Year-to-date pace is still the third-best ever.
U.S. exports in April were on par with their pace of recent months, though they fell short of last April’s record-high volumes.
Overall, suppliers shipped 169,072 tons of milk powders, cheese, butterfat, whey products, and lactose in April, about the same as the monthly average for the previous 10 months. However, this figure was off 22% from the all-time high volume of April 2018. Total U.S. exports were worth $498.1 million, down 5%, year-over-year.
In the first four months of the year, overall volume is on track for the third-best year ever, only trailing the pace of 2018 and 2014. U.S. exports value is up for the third straight year and represents the highest total since 2015.
Cheese has been one of the bright spots this year, with exports up 7% year-to-date and running at a five-year high. In April, volume was 32,434 tons, down 1%. Sales to Mexico were improved—the most in 10 months—while shipments to South Korea and Japan combined were up 9%, and exports to the Middle East/North Africa (MENA) region were up 42%. However, this was offset by lighter sales to China, Southeast Asia and Australia compared with a year ago.
Exports of whey protein isolates (WPI) and fluid milk/cream also are running at record highs this year, up 18% and 15%, respectively. Shipments of milk protein concentrate (MPC) also are up 18% this year, on top of the 40% increase posted last year.
Key ingredient categories, however, are lagging the strong comparable figures from a year ago.
Exports of NDM/SMP were 56,671 tons in April, down 25% from last year’s record-high level. Sales to Mexico, Southeast Asia (notably Indonesia and Malaysia), China and Pakistan were all significantly lower.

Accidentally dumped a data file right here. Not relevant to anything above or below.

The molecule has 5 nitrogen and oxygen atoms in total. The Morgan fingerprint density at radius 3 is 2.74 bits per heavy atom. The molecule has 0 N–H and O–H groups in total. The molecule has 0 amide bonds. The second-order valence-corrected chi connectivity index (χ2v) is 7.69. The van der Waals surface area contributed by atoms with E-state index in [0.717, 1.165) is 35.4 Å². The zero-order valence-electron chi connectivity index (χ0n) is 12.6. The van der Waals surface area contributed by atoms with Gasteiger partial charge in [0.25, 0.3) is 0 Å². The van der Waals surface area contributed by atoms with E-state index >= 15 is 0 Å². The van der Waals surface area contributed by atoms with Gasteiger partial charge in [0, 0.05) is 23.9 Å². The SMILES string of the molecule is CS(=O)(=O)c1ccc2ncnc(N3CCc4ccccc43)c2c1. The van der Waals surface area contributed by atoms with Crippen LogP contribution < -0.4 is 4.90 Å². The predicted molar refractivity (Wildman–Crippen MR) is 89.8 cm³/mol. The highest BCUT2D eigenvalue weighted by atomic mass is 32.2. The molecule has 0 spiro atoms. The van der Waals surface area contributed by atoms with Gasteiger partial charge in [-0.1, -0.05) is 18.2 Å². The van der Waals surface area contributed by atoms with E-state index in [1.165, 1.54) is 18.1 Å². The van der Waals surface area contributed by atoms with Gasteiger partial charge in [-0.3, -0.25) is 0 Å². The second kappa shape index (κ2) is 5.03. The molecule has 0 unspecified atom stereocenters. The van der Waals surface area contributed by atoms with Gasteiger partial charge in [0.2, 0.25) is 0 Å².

(USDEC has adjusted official U.S. Bureau of Census trade data for NDM/SMP and WMP since June 2016 to account for shipments we believe are misclassified.)
Total U.S. whey exports were 37,238 tons, down 31% from last year. Shipments to China were just 7,122 tons, down 70%, and the lowest monthly volume in nearly nine years. Sales to Japan also continued to struggle, down 44% in April, and down 27% year-to-date. Bright spots included South Korea and Canada, both of which increased volume by 31% in April. But these and other markets weren’t enough to make up for the China shortfall.
Lactose exports were 31,106 tons in April, down 18%. Volumes to China were off 34% from the record high purchases of last April. Exports to New Zealand were down by half, and shipments to Mexico were off by a third. In contrast, exports to Southeast Asia remained solid, up 4% year-over-year.
In April, whole milk powder (WMP) exports were just half of year-ago levels, while butterfat shipments (-71%, with a huge drop in sales to Mexico) were the lowest monthly volume in more than two years (on a daily-average basis). In addition, exports of food preparations (blends), were down 10%, and the year-to-date pace is the lowest since 2003.
On a total milk solids basis, U.S. exports were equivalent to 14.4% of U.S. milk solids production in April. During the first four months of the year, exports were equivalent to 14.1% of production, compared with an average of 14.7% from 2014-18.